• Food containers, packets or wrappers, beverage containers, cups, tobacco products, wet wipes, balloons and lightweight plastic carrier bags shall have an extended producer responsibility (EPR) scheme. The producers of these products shall cover the cost of collection of waste and transport and treatment. They should also cover the cost of cleaning up litter and awareness raising measures.  
  • Necessary measures should be taken to collect separately, by 2025, 90% of bottles. This is through a DRS or establishing separate collection targets for relevant EPR schemes. A possible legal challenge could be raised at a European level on this proposal as this could appear to be discriminatory and disproportionate with the consumer and user of plastic absolved of responsibility with regards to responsible disposal of items used.

The great garbage patch

As mentioned, these initiatives share a common desire to cut the amount of plastic in the oceans. Research into the constituents of marine debris has been carried out by scientists of the Ocean Cleanup Foundation, looking at the Great Pacific Garbage Patch, which is the largest accumulation of ocean plastic in the world, covering 1.6km2, located between Hawaii and California, USA.

The patch is the target of a US$32m clean-up campaign launched by a Dutch teenager, Boyan Slat, now 23, and head of Ocean Cleanup, the organisation he founded to do the job. The clean-up system is made of durable plastic and consists of floating screens that are 3m deep, suspended from strong U-shaped tubes, 1km long. All is held in place by a sea anchor. Plastic waste is collected as the ocean currents flow past the screens. If successful, more systems could be rolled out.

A study, Evidence that the Great Pacific Garbage Patch is rapidly accumulating plastic published in Scientific Reports, in October 2017, found that the patch included microplastics, which made up 94% of an estimated 1.8 trillion pieces of plastic. However, that only amounts to 8% of the total tonnage. The 79,000 metric tonnes of plastic are mostly abandoned fishing gear – not plastic bottles or packaging. Scientists also estimated that 20% is from the 2011 Japanese tsunami.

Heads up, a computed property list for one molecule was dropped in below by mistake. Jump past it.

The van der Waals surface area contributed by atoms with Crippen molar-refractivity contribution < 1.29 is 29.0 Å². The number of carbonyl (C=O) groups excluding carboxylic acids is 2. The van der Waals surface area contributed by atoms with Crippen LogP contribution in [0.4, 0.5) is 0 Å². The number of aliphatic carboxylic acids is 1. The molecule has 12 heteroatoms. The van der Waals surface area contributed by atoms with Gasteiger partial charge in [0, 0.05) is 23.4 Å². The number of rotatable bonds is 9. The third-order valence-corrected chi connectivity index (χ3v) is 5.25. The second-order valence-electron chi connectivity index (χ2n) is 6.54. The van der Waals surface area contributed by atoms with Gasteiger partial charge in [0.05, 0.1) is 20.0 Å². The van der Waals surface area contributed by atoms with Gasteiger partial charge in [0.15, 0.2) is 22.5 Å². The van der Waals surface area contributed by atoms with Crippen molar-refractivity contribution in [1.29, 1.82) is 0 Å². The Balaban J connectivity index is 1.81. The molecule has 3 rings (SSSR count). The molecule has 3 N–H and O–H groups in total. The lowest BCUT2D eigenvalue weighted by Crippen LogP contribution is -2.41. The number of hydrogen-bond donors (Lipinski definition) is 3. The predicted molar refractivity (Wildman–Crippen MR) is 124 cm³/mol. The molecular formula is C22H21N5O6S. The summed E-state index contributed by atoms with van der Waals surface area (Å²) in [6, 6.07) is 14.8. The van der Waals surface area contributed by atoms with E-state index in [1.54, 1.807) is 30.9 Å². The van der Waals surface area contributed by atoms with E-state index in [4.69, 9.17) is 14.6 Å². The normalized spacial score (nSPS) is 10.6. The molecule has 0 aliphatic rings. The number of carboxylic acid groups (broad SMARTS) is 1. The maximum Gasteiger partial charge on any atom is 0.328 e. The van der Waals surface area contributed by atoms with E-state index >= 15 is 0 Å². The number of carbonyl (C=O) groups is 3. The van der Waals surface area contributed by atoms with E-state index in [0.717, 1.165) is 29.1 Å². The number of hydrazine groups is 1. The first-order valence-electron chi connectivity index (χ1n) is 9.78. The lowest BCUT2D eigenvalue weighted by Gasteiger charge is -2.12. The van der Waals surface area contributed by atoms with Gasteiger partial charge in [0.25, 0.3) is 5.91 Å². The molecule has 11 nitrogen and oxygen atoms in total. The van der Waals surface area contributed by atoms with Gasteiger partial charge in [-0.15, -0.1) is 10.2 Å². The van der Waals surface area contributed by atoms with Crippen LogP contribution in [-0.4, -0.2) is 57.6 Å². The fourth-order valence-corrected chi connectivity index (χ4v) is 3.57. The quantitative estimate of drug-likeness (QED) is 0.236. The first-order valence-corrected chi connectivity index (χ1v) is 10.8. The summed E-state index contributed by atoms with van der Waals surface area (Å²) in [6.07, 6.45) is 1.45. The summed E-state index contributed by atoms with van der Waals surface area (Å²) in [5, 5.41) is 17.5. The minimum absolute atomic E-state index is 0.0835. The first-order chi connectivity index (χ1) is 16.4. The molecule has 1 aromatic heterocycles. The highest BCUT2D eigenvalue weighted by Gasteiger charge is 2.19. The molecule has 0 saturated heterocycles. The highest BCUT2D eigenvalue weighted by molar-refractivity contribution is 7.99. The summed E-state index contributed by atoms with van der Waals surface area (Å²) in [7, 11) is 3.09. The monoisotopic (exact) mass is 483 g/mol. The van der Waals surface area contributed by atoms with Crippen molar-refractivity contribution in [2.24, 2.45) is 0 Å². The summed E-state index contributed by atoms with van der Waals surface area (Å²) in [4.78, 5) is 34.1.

In the UK, the British Plastics Federation has convened an initiative for leading brands, retailers, government departments, and representatives of the plastics industry to consider how the amount of discarded plastic entering rivers and seas can be reduced.

Education, education, education

Meanwhile, the Marine Litter Action Network, brings together more than 60 organisations, including retailers, plastics manufacturers, scuba divers, and marine conservationist to raise awareness, share best practices, and use and expand existing marine conversation campaigns. 

The difficultly can arise with microplastics, however. There is some contention over their size, although the US National Oceanic & Atmospheric Administration classifies microplastics as less than 5mm in diameter, with variance from 0.05µm to 5mm.  

Much has also been said about using biodegradable plastics, made from renewable resources. However, the European Bioplastics Organisation says that the process of biodegradation is dependent on certain environmental conditions. Products suitable for industrial composting (defined bythe EN 13432 standard) are fit for the conditions in a composting plant, but not for those outside in nature. 

No international standard describes the biodegradation of plastics in the marine environment. The International Organisation for Standardisation and American Society for Testing Materials are woriking to address this. But, the only true way to solve the problem is to ensure it does not find its way into the oceans.

*Stuart Patrick FIMMM MRSC is Interim Chair of the IOM3 Polymer Society Board and a member of the Institute’s Sustainable Development Group.